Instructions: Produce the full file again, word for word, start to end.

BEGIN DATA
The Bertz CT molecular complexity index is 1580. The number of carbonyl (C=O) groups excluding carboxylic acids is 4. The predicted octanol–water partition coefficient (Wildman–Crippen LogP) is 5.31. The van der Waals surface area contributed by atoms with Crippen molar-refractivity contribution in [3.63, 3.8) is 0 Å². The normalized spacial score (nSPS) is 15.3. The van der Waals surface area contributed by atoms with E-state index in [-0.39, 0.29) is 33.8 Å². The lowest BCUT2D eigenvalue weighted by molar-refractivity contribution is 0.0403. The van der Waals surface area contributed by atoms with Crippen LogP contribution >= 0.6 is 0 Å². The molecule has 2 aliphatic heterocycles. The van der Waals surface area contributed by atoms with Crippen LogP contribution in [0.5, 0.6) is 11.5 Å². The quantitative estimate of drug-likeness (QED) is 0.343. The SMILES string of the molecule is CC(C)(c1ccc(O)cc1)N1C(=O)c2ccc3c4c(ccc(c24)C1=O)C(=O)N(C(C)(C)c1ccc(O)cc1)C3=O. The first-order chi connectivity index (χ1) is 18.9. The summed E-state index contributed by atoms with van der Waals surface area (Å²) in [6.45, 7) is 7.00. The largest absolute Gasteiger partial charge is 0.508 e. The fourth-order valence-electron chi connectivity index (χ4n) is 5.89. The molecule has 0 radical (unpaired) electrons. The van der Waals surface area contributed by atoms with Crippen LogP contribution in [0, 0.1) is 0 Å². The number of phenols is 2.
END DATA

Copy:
The Bertz CT molecular complexity index is 1580. The number of carbonyl (C=O) groups excluding carboxylic acids is 4. The predicted octanol–water partition coefficient (Wildman–Crippen LogP) is 5.31. The van der Waals surface area contributed by atoms with Crippen molar-refractivity contribution in [3.63, 3.8) is 0 Å². The normalized spacial score (nSPS) is 15.3. The van der Waals surface area contributed by atoms with E-state index in [-0.39, 0.29) is 33.8 Å². The lowest BCUT2D eigenvalue weighted by molar-refractivity contribution is 0.0403. The van der Waals surface area contributed by atoms with Crippen LogP contribution >= 0.6 is 0 Å². The molecule has 2 aliphatic heterocycles. The van der Waals surface area contributed by atoms with Crippen LogP contribution in [0.5, 0.6) is 11.5 Å². The quantitative estimate of drug-likeness (QED) is 0.343. The SMILES string of the molecule is CC(C)(c1ccc(O)cc1)N1C(=O)c2ccc3c4c(ccc(c24)C1=O)C(=O)N(C(C)(C)c1ccc(O)cc1)C3=O. The first-order chi connectivity index (χ1) is 18.9. The summed E-state index contributed by atoms with van der Waals surface area (Å²) in [6.45, 7) is 7.00. The largest absolute Gasteiger partial charge is 0.508 e. The fourth-order valence-electron chi connectivity index (χ4n) is 5.89. The molecule has 0 radical (unpaired) electrons. The van der Waals surface area contributed by atoms with Crippen LogP contribution in [0, 0.1) is 0 Å². The number of phenols is 2.